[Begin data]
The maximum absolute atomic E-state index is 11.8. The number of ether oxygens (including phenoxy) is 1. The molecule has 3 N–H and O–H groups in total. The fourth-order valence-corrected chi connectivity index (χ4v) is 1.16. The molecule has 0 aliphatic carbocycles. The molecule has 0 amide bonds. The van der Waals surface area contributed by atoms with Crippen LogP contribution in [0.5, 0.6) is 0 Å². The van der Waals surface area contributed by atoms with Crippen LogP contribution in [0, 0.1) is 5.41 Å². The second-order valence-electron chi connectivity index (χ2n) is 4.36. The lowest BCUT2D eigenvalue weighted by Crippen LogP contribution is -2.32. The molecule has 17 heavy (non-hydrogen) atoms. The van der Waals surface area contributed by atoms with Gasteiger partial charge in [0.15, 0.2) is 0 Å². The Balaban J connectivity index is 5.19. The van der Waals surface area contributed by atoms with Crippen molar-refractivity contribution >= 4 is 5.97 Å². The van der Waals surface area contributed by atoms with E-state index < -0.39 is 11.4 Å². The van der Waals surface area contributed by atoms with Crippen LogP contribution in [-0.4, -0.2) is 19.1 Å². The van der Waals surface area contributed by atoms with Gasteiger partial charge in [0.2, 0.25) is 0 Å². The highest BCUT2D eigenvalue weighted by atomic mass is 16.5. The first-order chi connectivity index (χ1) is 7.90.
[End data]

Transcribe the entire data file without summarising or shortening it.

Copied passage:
The maximum absolute atomic E-state index is 11.8. The number of ether oxygens (including phenoxy) is 1. The molecule has 3 N–H and O–H groups in total. The fourth-order valence-corrected chi connectivity index (χ4v) is 1.16. The molecule has 0 aliphatic carbocycles. The molecule has 0 amide bonds. The van der Waals surface area contributed by atoms with Crippen LogP contribution in [0.5, 0.6) is 0 Å². The van der Waals surface area contributed by atoms with Crippen LogP contribution in [0, 0.1) is 5.41 Å². The second-order valence-electron chi connectivity index (χ2n) is 4.36. The lowest BCUT2D eigenvalue weighted by Crippen LogP contribution is -2.32. The molecule has 17 heavy (non-hydrogen) atoms. The van der Waals surface area contributed by atoms with Gasteiger partial charge in [0.15, 0.2) is 0 Å². The Balaban J connectivity index is 5.19. The van der Waals surface area contributed by atoms with Crippen molar-refractivity contribution >= 4 is 5.97 Å². The van der Waals surface area contributed by atoms with E-state index < -0.39 is 11.4 Å². The van der Waals surface area contributed by atoms with Crippen LogP contribution in [-0.4, -0.2) is 19.1 Å². The van der Waals surface area contributed by atoms with Gasteiger partial charge in [0.2, 0.25) is 0 Å². The highest BCUT2D eigenvalue weighted by atomic mass is 16.5. The first-order chi connectivity index (χ1) is 7.90.